We were constantly amazed by the unfamiliar forms of wildlife on the sides of the road. Guanacos — similar to llamas — roamed wild, as did rheas (relatives of the ostrich), Patagonian foxes and hares, and pink flamingos that were liable to be hanging out in standing water just about anywhere. Crossing the Straits of Magellan, Caro and I braved the rain to stand on the ferry’s deck, hoping to catch a glimpse of the small black and white Commerson’s dolphins that inhabit the waters there. We were not disappointed.
Having driven off the ferry to begin riding hour upon hour through the flat and dry pampas, it was easy to imagine gangs of gauchos on horseback, kicking up dust as they sped through the countryside on their way to do whatever Argentinean cowboys do. It was not unusual to go one hundred miles or more without ever seeing another car — or a bathroom. Argentina is a massive country. And once a toilet was reached, it never had paper and often didn’t even have a seat. Oh the things we spoiled Americans take for granted!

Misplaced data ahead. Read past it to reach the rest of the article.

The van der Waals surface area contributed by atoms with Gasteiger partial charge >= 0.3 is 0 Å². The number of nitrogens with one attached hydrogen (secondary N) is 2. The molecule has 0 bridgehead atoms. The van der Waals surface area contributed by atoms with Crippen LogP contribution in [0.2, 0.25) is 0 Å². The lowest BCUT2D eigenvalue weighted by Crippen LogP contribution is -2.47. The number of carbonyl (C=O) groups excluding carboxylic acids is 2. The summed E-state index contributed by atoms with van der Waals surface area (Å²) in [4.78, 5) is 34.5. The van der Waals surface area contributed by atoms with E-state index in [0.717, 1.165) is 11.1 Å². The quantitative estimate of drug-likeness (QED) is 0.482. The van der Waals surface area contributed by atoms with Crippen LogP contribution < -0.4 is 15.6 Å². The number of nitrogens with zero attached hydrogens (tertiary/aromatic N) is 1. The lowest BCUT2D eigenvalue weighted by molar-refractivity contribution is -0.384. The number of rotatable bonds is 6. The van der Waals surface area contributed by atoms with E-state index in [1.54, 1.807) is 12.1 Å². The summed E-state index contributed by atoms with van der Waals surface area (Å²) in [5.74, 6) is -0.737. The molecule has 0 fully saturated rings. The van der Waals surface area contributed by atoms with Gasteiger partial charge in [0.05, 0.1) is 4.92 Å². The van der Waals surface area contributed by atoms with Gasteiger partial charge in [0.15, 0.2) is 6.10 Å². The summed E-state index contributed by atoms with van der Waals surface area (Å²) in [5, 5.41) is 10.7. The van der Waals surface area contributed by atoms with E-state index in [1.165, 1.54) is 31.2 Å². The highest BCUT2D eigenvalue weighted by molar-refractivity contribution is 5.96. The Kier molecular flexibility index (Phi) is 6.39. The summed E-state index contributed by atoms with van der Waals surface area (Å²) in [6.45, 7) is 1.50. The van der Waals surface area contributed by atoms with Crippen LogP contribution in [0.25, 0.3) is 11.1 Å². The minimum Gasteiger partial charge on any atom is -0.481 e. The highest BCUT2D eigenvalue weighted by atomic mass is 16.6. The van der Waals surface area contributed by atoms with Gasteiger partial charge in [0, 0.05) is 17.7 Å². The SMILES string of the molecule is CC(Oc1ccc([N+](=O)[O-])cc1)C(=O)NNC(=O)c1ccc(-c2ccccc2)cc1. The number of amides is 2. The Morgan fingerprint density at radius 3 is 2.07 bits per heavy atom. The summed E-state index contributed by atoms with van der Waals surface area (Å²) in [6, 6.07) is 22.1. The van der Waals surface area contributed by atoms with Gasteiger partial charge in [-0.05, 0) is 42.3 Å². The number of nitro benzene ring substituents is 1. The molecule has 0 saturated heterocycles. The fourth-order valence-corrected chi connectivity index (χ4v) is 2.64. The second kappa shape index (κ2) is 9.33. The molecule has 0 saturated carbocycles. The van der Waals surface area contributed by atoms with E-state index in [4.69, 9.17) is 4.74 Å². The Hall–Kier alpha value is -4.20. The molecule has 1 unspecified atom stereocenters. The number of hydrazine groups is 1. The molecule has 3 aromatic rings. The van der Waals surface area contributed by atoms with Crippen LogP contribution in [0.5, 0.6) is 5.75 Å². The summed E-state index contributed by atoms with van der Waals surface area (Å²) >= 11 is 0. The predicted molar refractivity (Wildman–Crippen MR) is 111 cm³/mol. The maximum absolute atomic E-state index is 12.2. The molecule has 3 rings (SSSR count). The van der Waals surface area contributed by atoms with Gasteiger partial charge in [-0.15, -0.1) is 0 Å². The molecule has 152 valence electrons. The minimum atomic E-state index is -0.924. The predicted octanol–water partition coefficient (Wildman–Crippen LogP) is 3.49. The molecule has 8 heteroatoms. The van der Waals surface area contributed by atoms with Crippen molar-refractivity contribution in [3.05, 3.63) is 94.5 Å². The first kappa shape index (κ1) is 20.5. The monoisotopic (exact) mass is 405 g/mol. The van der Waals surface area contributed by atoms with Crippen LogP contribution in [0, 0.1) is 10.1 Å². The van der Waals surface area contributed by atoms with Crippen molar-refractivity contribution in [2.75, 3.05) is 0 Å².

Along the way, we frequently saw roadside shrines to various saints and would-be saints, especially for SeÃ±ora Deolinda Correa. Said to have died of thirst crossing the desert with her husband’s brigade during the civil wars of the 1840’s, her infant found alive and still suckling her breast a couple days later, the makeshift shrines are surrounded by plastic bottles of water by those who come to quench her thirst and ask for protection.
Oases and Earthquakes
El Calafate, near Los Glaciares National Park, would be our base for a couple of days, while we visited the famed Perito Moreno Glacier. Having never seen a glacier before, I was in awe of the size and the beauty. Blues of every hue imaginable presented a myriad of pressed shapes, crevasses and cracks. The blues and whites of the ice, contrasted with the nearby evergreens and snow-capped mountains, creating a picture postcard scene. Strings of horizontal gouges filled with dark snow resembled dirt bead necklaces we children would sport after an honest day’s play in the yard.